and not only did he win with 145 lbs but he set up a track record
for the five furlong. Atver this the classitiers movea him trom #2 to
C2. I saw nothing wrong with that. The fact that Bright Light ac-
complished her task with 5 Ibs. less and did not break a record but
was a tull year behind Seawell in age, does seem to point out that
the T.T.C. classifiers are justilied im moving her one sub-class less than
they aia Seaweil.

Atter Brignt Light we
querque. Here both seis of cle





find the 1 the list is Dun-
fiers agree On heir respective lists:
sne 1s in Ez, ‘that means she is raved as 1v Lbs, interior to sright Light
in Barbados and 15 Ibs. in Triniaac As Ine Darpados Cidsoiuers saw
Dunquerque perform here and aid not see ir.gmt Light in ‘Trinidad,
wnile the Trinidad gentiemen saw Bright Lignt but not Dunquerque,
it is difficult \o Say which is the more correct estimate.
UPPOSING that we spiit the ditference our bree Handicap for two-

year-olds of 1951, based on classification, would therefore read
something like this: Bright Light 135 lbs ; Dunquerque 123 lbs.; Galiant
Rock 118 lbs.; Cavalier 118 ibs.; April’s Dream 110 lbs., Chutney 106
Ibs.; Cardinal 106 lbs.; March Winds 106 Ibs.; Flying Rock 106 lbs.;
Meditation 106 lbs.; Claire de Lune 103 lbs.; Diarose 103 lbs.; Rambler
Rose 103 lbs.; Sunina 103 tbs.; Drury Lane 101 Ibs,

The above 15 are those who were placed in the first three in
all the races for two-year-olds in Trinidad and Barbados in 1951.
With a few exceptions, such as Diarose, Claire de Lune and Sunina,
all of which I would place somewhere between April’s Dream and
Chutney, I think it gives as good an indication of the respective merits
as we can get.

next highest







LOCAL CLASSIFICATION PUBLISHED

HE local classification has come out at last. Usually the classifica-

tion comes out before the official programme is published but this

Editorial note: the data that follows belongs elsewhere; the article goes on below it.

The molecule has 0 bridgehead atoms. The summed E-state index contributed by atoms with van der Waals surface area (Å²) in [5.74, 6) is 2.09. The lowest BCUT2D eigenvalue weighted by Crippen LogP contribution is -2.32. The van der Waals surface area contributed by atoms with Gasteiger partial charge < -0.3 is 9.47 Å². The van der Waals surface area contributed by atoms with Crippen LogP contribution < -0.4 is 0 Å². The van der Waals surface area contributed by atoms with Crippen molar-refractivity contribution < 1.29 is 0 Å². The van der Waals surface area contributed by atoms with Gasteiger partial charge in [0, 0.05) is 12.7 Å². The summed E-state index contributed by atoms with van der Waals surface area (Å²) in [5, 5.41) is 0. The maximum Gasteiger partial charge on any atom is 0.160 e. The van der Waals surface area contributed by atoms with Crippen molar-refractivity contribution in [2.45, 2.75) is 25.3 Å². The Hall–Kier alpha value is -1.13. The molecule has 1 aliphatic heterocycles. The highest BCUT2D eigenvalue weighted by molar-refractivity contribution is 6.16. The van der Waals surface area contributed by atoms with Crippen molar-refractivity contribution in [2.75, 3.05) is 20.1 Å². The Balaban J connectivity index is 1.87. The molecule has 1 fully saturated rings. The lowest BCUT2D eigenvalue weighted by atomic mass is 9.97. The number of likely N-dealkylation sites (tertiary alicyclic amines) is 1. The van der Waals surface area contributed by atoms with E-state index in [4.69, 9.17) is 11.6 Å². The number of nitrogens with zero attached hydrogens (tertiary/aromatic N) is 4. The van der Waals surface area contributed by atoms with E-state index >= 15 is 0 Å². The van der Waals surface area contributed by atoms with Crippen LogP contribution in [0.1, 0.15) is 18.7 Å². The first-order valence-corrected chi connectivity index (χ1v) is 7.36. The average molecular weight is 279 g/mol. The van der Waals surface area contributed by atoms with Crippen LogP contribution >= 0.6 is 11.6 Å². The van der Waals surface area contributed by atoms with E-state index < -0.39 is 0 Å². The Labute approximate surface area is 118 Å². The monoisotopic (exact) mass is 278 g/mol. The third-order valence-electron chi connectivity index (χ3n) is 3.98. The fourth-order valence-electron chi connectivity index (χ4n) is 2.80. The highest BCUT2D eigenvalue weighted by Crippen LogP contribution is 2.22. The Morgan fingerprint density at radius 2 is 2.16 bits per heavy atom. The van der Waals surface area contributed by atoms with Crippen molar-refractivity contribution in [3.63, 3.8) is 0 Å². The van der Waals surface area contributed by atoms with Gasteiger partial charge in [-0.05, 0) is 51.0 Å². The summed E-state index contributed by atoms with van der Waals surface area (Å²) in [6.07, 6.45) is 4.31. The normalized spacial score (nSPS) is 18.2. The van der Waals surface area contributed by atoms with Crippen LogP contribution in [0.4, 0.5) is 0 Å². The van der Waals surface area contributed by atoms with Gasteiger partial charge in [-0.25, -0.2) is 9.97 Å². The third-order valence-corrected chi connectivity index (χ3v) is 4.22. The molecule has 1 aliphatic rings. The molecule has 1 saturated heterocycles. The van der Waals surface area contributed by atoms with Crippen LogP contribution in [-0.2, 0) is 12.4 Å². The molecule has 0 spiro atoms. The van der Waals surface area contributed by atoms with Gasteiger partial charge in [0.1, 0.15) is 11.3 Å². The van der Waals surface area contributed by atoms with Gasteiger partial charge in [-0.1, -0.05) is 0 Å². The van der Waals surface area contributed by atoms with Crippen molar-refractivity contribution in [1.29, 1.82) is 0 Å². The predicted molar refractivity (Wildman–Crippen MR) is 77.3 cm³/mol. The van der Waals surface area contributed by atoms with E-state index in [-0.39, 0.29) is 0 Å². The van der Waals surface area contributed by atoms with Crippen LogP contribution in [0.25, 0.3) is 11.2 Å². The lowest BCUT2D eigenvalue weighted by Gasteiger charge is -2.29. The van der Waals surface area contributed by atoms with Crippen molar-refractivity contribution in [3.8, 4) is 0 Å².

year this process was reversed.

Changes worthy of some comment, working down the list, start
with Embers. Although this is the first time she has been classified
here and it is not in the strict sense a change, yet it is reasonable to
assume that inasmuch as she was in A Class in Trinidad she would
also have been-in A class up here had she been classified before
the Christmas meeting. After all where else could one classify, the
winner of the Jamaican Derby and holder of a track record in that
colony to boot?

Nevertheless I am glad to see that she has been demoted now
that we have had an indication of her true value. It shows that but
for the stupid rule which allows no Jamaican to be placed below C2
in Barbados, our classifiers would be able to assess others from that
colony on their form in Trinidad if they had the chance. It also teaches
some of us that we must learn our lessons the hard way.

E next change I notice is the promotion of Firelady from C to

B2 and the promotion of Dashing Princess from C2 to C, Although
this means that they both went up a sub-class on their Trinidad classi-
fication for the Christmas meetfhg I did not think there was any
difference between them on the form displayed.

Another glaring error seems to be the placing of Watercress
in C2. I fail to see any method of reasoning in this when
The Eagle, who defeated her here last November is still in E class.
Mary Ann, who may have been in D2 in November but raced in D in
Trinidad, also defeated Watercress and is still in D class. Will some-
body please explain, I cannot understand it.

But the most glaring error of all is the promotion of Lunways
from C2 to C proper. Inasmuch as this horse did not win a race
at the Christmas Meeting, this is so surprising that it is completely
without precedent in the history of classification in the British West









Indies. Other than that, words fail me completely.
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SUNDAY, JANUARY 27, 1952

Australia Bat

From HAROLD DALE

: SYDNEY, Jan. 26.

First item of the programme
this morning was the summary
conclu:‘Qon o: the West Indian in-
nings, but Guillen and Valentine
refused to allow it to be quite so
summary as all that. They per-
sisted for half an hour and by
taking their stand to 18 made it
the biggest of the West Indian in-
nings.

Guillen cut a grand four square